Something to ponder while watching this: The song is about a man named Jim, written by a man named Jim, sung by a character named Jim, performed by a man named Jim.

As I got older, I sought out more and more of his songs. Many of them were stories set to music in the most amazing way. Roller Derby Queen, Bad Bad Leroy Brown, RapidRoy (The StockCar Boy), Speedball Tucker, and more. Each of them filled with memorable characters and a quick glimpse into their life. As a wannabe storyteller who was learning to play the guitar, I found great joy in the music of Jim Croce. Then, as adolescence took firm hold, I began to find meaning in his other songs.

People sometimes call his music melancholy as if it's a bad thing, it isn't.  I've always maintained there's a bit of warmth to be found in melancholy existing nowhere else. Among these,  were leaving songs like Operator (That's Not the Way It Feels) and One Less That a Footsteps. There were also songs celebrating the happiness of love, like Time in a Bottle and I'll Have To Say I Love You In a Song. and the, dammit I'm being treated wrong by my girlfriend" songs like Lover's Cross.

What I really like about all of the songs, stories, and love ballads, was that they were within my vocal range.  Even though I wasn't trying to emulate Croce, when I sang them they didn't sound half bad. Also, because of the sparse music accompaniment (one or two guitars)  in his music they didn't sound hollow when performed as a solo.

Later, I discovered his posthumous album The Faces I've Been.  the double album was a collection of traditional folk, This Land Is Your Land, and segments of him telling stories. The man could tell a narrative story every bit as well as he could tell one in song.   it was the first time that I became aware of how varied his life experiences were and how they contributed to his music and stories. He held dozens of part-time jobs while trying to get a break. The result is in his music. I wore out two copies of that album before I switched it over to digital.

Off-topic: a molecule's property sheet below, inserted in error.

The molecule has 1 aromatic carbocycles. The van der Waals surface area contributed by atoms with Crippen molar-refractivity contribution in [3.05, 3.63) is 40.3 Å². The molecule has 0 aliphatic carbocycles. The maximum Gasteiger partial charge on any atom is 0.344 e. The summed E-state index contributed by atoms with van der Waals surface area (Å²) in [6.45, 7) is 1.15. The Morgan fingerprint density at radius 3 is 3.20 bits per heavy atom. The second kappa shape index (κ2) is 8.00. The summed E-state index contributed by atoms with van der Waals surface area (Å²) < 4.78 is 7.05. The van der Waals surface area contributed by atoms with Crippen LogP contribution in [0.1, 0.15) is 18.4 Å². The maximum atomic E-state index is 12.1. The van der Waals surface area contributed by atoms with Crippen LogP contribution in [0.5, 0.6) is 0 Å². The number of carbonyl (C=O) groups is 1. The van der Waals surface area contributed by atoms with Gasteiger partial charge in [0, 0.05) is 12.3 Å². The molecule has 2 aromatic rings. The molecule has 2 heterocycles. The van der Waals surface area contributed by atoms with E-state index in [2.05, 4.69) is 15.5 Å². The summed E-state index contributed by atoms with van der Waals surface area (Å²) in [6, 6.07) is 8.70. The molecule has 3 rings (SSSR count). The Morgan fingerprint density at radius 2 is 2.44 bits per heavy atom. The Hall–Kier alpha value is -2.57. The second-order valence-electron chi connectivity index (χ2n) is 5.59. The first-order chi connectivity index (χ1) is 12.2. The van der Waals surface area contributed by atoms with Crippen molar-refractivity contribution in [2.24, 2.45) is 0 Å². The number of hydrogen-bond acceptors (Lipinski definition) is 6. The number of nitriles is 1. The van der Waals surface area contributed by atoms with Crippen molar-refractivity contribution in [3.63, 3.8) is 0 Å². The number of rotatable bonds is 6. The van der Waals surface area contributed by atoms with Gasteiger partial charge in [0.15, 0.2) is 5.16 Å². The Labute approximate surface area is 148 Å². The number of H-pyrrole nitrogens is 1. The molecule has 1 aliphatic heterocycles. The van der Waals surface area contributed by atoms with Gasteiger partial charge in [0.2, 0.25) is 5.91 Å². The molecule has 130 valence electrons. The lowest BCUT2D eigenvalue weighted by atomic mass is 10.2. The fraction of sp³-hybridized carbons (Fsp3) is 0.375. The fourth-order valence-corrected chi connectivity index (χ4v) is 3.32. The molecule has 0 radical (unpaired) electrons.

How did I end up with a blog entry gushing over a musician who's been gone since 1973?  Recently, someone posted an entry online about him and included a recording of him singing Operator. That song holds a special place with me, it was the first song I ever played and sang before a crowd larger than two or three people.

During my high school's Spring Concert in 1977, I got brave enough to walk on the stage by myself and perform that song. While I was reflecting on that bit of history another bit of history slapped me in the face. When I lived in Kokomo, in the spring of 1989, I performed a Coffeehaus at Dad's Deli. I played four or five original songs and told a few stories, but the last song I played was Croce's song Railroads and Riverboats, harmony performed by Melanie Kenner. As of today, it is the last time I've performed in public for more than two or three people.

Looking back on that realization, I think it is only an appropriate set of bookends that my first and last performances were both written by Jim Croce.

If you are not familiar with Jim Croce, I encourage you to look him up on YouTube or somewhere else and discover his music.

If you are a glutton for punishment, I have provided links to both live performances. Keep in mind both of these were recorded with a portable cassette recorder using the built-in microphone. When I had it digitized, they were able to clean up some of the noise but it is still rough.

Railroads & Riverboats